Copy
King's Square Issues

Flags, and Trees

Here is the Australian flag again. You wont see it on the Town Hall for quite a while (see our last post), even though the mayor was keen to fly the Gay and Lesbian flag (before being told he couldn't by the then CEO because it wasn't a registered flag). 

When this flag was posted on Freo Massive a couple of days ago, there was a barrage of comments for and against having the nation's flag visible in Fremantle, the often vitriolic and nasty comments showing just how divided and angry the Fremantle community has become in recent years thanks to the leadership we now have. 

As Brendon Nelson said in a great speech last week (iView National Press Club address from Australian War Memorial): "What we need from our leadership is vision - it is vision which separates leadership from management....instead of allowing ourselves to develop into tribes that are indignant and angry, being force fed a diet of social media... that is making us angry, instead of lifting us to where we need to go." 

The vision for our town centre is wrong in so many ways and the flag issue there is just one symbol. Take trees. Why are you being shown a picture here of a Moreton Bay fig tree? (The Fremantle Society vision for King's Square by Dr Linley Lutton is available in the library).

This healthy iconic specimen of an Australian tree is flourishing in Santa Barbara USA and was planted there in 1876, long before the phantom planter Webster planted the Moreton Bay trees in King's Square. The latest magnificent fig tree to be cut down by Council in Kings Square last week was the Christmas Tree, so called when the mayor moved the location of the Christmas tree from the Esplanade to Kings Square, and strangled the fig tree with electrical cords and lights. 

With proper care that tree would have survived for years more. An arborist commented upon seeing the core of the tree after it was cut down that it was healthy enough to last for years. All the Moreton Bay fig trees cut down in King's Square would have survived if they had been properly managed by Fremantle Council. For many of us who live in Fremantle, those magnificent trees meant a great deal and their loss is distressing beyond words. They were more important than the warped vision uttered by one person connected with council that 'we need to get rid of the trees...they obscure the view' (of the new unnecessary $50 million admin building?).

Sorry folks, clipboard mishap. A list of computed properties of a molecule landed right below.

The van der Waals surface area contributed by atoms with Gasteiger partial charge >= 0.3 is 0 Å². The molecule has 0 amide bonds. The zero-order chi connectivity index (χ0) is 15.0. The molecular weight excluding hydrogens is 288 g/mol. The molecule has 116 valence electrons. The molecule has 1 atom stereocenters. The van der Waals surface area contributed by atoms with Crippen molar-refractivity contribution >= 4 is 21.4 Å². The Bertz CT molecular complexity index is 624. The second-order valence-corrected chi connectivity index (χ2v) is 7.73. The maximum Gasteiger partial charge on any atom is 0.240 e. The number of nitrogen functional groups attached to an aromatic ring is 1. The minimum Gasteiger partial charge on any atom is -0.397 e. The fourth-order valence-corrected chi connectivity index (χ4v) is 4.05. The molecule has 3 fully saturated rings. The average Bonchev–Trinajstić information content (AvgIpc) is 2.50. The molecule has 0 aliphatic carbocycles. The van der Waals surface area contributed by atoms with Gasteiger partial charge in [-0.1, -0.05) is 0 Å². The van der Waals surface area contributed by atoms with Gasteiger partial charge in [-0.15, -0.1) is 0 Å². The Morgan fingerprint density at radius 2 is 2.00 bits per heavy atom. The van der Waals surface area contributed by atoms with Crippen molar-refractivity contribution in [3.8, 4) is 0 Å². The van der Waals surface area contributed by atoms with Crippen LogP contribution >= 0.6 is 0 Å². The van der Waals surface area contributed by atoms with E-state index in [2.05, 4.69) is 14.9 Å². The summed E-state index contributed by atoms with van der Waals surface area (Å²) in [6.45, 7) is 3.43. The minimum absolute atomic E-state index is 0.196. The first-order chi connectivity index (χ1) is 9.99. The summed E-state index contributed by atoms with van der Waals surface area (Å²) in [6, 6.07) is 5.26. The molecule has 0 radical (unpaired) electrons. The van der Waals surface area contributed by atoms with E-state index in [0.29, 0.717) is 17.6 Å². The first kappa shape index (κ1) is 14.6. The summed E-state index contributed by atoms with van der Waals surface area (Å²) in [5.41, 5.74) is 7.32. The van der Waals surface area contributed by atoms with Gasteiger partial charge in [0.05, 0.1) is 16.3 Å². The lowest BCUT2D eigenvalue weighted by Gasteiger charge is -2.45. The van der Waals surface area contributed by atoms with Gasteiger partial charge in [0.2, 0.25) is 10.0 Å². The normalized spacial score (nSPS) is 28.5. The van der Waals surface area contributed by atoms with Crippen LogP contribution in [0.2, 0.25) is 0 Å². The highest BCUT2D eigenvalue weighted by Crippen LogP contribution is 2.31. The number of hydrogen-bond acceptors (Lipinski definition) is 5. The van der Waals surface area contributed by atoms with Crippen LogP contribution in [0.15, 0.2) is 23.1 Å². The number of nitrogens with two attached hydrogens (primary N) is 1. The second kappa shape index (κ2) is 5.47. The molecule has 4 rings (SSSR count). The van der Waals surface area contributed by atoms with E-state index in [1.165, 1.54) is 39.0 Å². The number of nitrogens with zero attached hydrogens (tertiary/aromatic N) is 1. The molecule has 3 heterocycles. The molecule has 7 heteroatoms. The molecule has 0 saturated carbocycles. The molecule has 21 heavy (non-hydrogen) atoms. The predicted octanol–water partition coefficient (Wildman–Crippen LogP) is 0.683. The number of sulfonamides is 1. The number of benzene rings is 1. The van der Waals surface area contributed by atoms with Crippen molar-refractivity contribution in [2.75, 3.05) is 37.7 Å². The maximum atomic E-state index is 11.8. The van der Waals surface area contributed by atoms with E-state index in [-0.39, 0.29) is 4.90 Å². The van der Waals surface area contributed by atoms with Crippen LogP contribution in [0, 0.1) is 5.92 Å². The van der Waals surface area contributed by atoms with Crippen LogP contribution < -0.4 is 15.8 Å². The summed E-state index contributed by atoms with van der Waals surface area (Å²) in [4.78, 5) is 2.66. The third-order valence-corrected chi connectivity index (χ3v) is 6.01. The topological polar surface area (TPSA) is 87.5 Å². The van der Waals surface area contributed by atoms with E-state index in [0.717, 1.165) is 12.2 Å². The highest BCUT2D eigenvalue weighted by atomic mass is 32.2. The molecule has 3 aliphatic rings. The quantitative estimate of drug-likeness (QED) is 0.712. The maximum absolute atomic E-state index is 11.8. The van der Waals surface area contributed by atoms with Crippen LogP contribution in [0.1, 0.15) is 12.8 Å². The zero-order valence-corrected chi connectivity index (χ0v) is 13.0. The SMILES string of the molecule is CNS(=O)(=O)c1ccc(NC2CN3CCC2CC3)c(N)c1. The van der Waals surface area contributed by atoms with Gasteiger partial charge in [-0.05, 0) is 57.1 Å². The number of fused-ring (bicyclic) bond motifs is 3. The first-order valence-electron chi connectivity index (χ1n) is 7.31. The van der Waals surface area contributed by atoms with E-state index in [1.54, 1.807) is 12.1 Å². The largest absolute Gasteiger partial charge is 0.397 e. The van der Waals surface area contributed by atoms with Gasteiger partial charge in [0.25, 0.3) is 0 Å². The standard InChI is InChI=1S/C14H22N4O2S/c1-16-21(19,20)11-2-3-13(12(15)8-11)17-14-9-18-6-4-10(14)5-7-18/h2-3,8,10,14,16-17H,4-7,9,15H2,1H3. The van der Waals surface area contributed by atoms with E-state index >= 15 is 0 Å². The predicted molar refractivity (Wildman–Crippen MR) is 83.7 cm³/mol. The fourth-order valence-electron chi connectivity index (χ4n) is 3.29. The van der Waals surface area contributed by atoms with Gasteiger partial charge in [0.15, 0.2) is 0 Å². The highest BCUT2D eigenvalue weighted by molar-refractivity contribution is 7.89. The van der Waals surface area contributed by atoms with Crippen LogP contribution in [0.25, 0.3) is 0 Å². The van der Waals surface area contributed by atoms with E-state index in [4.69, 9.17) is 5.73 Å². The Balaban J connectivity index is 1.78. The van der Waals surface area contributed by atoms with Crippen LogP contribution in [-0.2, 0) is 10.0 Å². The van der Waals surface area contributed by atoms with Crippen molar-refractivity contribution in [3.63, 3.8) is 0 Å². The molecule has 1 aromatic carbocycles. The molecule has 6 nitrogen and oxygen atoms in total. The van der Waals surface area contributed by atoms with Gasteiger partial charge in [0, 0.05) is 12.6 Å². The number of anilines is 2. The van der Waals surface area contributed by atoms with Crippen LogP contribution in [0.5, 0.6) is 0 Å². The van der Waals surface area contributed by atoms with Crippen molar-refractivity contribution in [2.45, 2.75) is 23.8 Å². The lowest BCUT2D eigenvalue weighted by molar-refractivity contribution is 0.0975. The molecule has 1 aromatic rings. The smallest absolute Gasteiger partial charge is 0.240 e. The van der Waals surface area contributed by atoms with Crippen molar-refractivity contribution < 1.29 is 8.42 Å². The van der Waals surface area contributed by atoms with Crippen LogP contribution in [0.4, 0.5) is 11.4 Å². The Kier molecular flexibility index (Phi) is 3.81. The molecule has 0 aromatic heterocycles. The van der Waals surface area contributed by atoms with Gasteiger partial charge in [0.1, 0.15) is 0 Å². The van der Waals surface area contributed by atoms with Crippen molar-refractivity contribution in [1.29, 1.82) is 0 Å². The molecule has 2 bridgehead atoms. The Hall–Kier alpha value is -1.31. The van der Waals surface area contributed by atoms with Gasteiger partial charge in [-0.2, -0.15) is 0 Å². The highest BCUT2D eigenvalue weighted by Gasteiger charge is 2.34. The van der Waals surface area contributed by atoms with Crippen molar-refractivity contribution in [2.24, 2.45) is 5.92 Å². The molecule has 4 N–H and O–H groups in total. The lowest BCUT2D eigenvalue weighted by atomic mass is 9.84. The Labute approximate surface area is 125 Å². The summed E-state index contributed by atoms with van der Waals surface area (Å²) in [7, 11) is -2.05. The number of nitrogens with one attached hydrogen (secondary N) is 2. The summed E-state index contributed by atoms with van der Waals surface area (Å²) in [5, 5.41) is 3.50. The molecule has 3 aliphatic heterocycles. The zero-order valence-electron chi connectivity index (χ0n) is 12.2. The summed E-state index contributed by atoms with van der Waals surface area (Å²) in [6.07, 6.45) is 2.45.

The Fremantle Society has received a magnificent gesture from its sister society, the Guildford Society, of several replacement Moreton Bay fig trees. They wrote: 'We were greatly saddened to hear of the loss of your beautiful landmark'. They are offering several nine year old trees (very hard to get), and we look forward to seeing if Fremantle Council will take up the offer. Councillor Lang has already contacted us.

(The Guildford Society is having the same problems the Fremantle Society had when trying to get the whole of Fremantle's West End listed  and are seeking support from those who appreciate Guidlford as one of the three founding towns of Western Australia with a special history and scale that urgently needs protecting)


Flag Fact

One of the designers of the Australian flag is buried in Karrakatta Cemetery.

Annie Dorrington was born in 1866  adjoining Queen Victoria's Windsor great Park, where her father was a tenant farmer.

Annie ended up in Western Australia in 1895 where her husband was manager of the Swan River Shipping Company. Annie, far away from the green meadows of Berkshire, fell in love with Western Australian wildflowers, and painted many of them. Apart from her legacy of being one of the designers of the Australian flag, 124 of her wildflower paintings are held by the Art Gallery of WA.

Her unmarked grave was consecrated by the Dean of Perth in 1999 with a handsome monument.

(courtesy Australian National Flag Association (WA) Inc tel 9321 7406)




Please note:

Our email address is not functioning. Please contact the president John Dowson on john.dowson@yahoo.com

When mailing membership fees or donations or letters please note that the Fremantle Society's new mailing address is: The Fremantle Society, c/- 72 High Street, Fremantle WA 6160

Copyright © 2018 The Fremantle Society, All rights reserved.


Want to change how you receive these emails?
You can update your preferences or unsubscribe from this list.

Email Marketing Powered by Mailchimp